Normally about 200 elk winter in the valley, and five years back in a particularly deep winter the wildlife biologists counted nearly 500. This winter, there are plenty: I took these pictures from the car window on the way back from dropping Sam off at high school. On the right side of the road is a herd of females.
Elk travel in such tight herds that they’re easy to tell from the horses or cattle. They stick together when they’re grazing or moving, and when the herd lies down, their rumps look like a pile of boulders. They can jump standard fences without even trying–an elk fence is 10 feet tall–and they’re big: a grown-up lady can weigh in at 500 pounds, while a studly male can be 700 pounds. (They’re officially called cows and bulls, but I’m not sure that’s entirely respectful.) I took these photos from the driver’s seat window, and then I rolled down the passenger seat window for this Mom and her yearling twins.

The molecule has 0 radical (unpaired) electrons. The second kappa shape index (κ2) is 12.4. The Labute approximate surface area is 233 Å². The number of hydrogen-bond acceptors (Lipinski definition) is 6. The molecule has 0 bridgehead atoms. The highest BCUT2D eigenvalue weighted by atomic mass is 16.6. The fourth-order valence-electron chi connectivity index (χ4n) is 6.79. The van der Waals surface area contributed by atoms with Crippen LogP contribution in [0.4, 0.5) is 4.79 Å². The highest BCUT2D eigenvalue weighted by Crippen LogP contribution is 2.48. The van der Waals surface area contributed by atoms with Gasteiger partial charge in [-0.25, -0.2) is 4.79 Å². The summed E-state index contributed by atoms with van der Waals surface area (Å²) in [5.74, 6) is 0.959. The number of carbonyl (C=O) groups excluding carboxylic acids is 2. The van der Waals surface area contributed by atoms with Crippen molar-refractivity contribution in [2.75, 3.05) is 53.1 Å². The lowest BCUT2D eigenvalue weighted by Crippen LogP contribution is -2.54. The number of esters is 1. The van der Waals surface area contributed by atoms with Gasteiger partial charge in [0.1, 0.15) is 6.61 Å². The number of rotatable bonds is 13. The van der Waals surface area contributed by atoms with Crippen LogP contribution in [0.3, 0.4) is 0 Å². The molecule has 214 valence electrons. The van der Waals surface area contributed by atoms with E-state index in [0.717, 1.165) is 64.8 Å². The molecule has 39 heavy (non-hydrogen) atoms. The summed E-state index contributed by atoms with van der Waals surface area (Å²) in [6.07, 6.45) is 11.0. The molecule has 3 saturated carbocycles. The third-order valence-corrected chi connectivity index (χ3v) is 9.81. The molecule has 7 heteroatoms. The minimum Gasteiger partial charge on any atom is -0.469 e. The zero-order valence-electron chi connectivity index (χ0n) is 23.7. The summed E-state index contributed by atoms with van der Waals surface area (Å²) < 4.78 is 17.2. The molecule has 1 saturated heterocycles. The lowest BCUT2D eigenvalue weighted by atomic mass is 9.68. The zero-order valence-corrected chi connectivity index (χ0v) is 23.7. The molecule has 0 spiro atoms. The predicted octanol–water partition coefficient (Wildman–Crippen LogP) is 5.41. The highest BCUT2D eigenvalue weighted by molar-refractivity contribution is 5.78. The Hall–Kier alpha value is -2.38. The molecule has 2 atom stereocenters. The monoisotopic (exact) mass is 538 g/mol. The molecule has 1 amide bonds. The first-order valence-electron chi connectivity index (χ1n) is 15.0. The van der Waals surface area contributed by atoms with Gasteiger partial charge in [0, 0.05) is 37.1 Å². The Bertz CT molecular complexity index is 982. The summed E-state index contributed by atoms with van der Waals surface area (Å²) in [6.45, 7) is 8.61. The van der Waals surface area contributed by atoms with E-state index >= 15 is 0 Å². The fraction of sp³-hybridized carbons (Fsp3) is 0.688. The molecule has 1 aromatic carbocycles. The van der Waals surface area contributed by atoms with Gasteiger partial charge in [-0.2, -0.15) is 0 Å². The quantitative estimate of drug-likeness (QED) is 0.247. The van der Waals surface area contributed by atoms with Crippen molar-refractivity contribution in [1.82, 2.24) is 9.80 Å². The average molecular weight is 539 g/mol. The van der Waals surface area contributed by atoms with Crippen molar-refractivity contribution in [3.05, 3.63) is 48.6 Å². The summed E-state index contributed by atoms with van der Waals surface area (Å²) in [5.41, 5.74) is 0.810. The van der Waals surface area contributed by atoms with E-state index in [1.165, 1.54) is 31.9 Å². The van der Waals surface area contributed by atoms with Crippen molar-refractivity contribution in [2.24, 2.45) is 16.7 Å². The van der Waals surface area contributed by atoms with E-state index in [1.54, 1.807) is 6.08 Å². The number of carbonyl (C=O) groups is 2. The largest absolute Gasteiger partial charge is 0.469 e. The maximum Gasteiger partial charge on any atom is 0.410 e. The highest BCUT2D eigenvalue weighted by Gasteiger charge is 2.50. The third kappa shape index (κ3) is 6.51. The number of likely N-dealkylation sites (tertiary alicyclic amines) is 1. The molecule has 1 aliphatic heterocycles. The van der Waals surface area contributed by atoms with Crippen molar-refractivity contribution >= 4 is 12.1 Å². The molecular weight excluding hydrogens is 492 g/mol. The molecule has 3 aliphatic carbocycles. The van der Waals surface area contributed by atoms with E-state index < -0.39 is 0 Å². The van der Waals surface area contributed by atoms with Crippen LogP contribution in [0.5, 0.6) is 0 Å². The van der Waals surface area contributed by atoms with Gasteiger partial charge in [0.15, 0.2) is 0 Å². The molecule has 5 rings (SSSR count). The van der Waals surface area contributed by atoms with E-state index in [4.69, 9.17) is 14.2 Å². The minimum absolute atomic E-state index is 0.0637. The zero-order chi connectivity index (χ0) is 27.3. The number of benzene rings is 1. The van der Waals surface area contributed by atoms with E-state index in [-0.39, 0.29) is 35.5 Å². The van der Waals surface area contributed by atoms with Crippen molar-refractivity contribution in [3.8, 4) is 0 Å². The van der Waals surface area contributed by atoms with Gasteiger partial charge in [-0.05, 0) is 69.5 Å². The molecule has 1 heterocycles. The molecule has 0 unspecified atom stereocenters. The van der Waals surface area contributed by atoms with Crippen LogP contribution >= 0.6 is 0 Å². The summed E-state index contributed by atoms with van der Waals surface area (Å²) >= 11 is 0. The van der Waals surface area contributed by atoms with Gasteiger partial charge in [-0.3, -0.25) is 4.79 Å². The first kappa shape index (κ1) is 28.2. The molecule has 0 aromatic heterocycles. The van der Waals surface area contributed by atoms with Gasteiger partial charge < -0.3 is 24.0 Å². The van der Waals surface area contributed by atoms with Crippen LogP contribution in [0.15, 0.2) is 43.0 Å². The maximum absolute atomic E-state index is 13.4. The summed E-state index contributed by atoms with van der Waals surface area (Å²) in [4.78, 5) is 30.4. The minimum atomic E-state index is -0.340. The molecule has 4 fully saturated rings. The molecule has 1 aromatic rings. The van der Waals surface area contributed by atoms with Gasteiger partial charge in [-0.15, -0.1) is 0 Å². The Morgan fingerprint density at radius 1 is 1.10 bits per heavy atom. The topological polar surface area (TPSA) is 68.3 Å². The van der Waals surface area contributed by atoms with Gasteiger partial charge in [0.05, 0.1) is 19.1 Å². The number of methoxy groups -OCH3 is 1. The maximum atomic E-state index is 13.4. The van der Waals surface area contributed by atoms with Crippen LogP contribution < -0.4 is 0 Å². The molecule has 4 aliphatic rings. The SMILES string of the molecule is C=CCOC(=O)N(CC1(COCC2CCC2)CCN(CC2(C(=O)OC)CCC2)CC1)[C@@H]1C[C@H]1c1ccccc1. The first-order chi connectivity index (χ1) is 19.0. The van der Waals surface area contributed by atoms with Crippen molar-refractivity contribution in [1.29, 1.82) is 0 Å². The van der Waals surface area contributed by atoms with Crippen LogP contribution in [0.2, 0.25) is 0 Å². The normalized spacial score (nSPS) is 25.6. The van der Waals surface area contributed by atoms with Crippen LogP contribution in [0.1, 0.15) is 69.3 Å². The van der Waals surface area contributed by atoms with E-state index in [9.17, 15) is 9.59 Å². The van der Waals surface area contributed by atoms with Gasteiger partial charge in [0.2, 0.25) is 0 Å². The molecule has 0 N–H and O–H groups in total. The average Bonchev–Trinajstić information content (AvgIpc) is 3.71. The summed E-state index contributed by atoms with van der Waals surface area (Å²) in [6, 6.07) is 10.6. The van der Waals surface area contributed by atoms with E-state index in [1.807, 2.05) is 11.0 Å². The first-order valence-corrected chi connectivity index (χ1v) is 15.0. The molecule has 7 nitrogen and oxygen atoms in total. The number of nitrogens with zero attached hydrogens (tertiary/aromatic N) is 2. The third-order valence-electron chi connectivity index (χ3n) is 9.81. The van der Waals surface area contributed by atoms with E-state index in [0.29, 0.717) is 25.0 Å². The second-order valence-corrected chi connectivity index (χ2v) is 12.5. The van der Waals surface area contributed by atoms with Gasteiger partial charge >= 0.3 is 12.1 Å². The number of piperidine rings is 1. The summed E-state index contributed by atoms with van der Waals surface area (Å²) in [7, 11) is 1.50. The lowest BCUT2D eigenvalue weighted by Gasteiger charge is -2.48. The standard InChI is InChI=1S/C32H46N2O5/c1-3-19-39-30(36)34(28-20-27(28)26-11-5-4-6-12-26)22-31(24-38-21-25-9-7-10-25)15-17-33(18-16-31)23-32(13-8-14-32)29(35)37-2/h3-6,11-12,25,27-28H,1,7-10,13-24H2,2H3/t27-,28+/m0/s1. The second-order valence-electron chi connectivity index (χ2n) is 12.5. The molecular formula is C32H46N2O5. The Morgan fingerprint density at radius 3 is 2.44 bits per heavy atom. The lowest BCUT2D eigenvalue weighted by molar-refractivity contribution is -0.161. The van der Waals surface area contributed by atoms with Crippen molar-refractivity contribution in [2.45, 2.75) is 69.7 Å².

She told them to scoot, seeing as the car was pulled onto the shoulder.
So they did.
There was a car accident and a dead elk last night on the road to town. These animals are too big to be left beside the road so the Department of Transportation has a special elk truck fitted with a winch and a bed that carries two elk with room to spare. They got the first one moved fast, along with another than had been thrown into the ditch and frozen (the crows got there first).
We’re OK at living with elk, but we’re not so good at driving with them.